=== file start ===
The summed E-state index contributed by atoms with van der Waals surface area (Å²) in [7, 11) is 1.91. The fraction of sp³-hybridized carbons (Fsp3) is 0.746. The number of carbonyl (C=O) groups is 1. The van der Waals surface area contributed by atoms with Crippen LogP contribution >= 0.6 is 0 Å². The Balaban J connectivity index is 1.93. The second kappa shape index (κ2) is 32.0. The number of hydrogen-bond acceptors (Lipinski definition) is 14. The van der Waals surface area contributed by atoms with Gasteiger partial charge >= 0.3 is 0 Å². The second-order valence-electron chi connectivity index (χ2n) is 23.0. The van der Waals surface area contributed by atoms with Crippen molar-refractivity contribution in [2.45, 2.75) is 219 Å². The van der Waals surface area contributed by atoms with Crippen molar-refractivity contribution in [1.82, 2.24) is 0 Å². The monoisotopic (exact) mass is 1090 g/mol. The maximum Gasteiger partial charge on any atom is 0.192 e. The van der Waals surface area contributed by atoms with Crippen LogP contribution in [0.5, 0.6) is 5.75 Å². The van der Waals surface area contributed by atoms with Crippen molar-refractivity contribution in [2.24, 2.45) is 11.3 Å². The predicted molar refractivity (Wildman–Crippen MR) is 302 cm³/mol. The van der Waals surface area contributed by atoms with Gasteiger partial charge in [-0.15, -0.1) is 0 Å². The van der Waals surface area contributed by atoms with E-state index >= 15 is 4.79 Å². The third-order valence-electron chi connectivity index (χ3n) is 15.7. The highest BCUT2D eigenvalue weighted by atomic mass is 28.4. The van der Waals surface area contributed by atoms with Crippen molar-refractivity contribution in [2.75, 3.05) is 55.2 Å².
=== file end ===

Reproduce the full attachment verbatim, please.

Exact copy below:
The summed E-state index contributed by atoms with van der Waals surface area (Å²) in [7, 11) is 1.91. The fraction of sp³-hybridized carbons (Fsp3) is 0.746. The number of carbonyl (C=O) groups is 1. The van der Waals surface area contributed by atoms with Crippen LogP contribution >= 0.6 is 0 Å². The Balaban J connectivity index is 1.93. The second kappa shape index (κ2) is 32.0. The number of hydrogen-bond acceptors (Lipinski definition) is 14. The van der Waals surface area contributed by atoms with Gasteiger partial charge >= 0.3 is 0 Å². The second-order valence-electron chi connectivity index (χ2n) is 23.0. The van der Waals surface area contributed by atoms with Crippen molar-refractivity contribution in [2.45, 2.75) is 219 Å². The van der Waals surface area contributed by atoms with Crippen molar-refractivity contribution in [1.82, 2.24) is 0 Å². The monoisotopic (exact) mass is 1090 g/mol. The maximum Gasteiger partial charge on any atom is 0.192 e. The van der Waals surface area contributed by atoms with Crippen LogP contribution in [0.5, 0.6) is 5.75 Å². The van der Waals surface area contributed by atoms with Crippen molar-refractivity contribution in [2.24, 2.45) is 11.3 Å². The predicted molar refractivity (Wildman–Crippen MR) is 302 cm³/mol. The van der Waals surface area contributed by atoms with Gasteiger partial charge in [-0.15, -0.1) is 0 Å². The van der Waals surface area contributed by atoms with E-state index >= 15 is 4.79 Å². The third-order valence-electron chi connectivity index (χ3n) is 15.7. The highest BCUT2D eigenvalue weighted by atomic mass is 28.4. The van der Waals surface area contributed by atoms with Crippen molar-refractivity contribution in [2.75, 3.05) is 55.2 Å².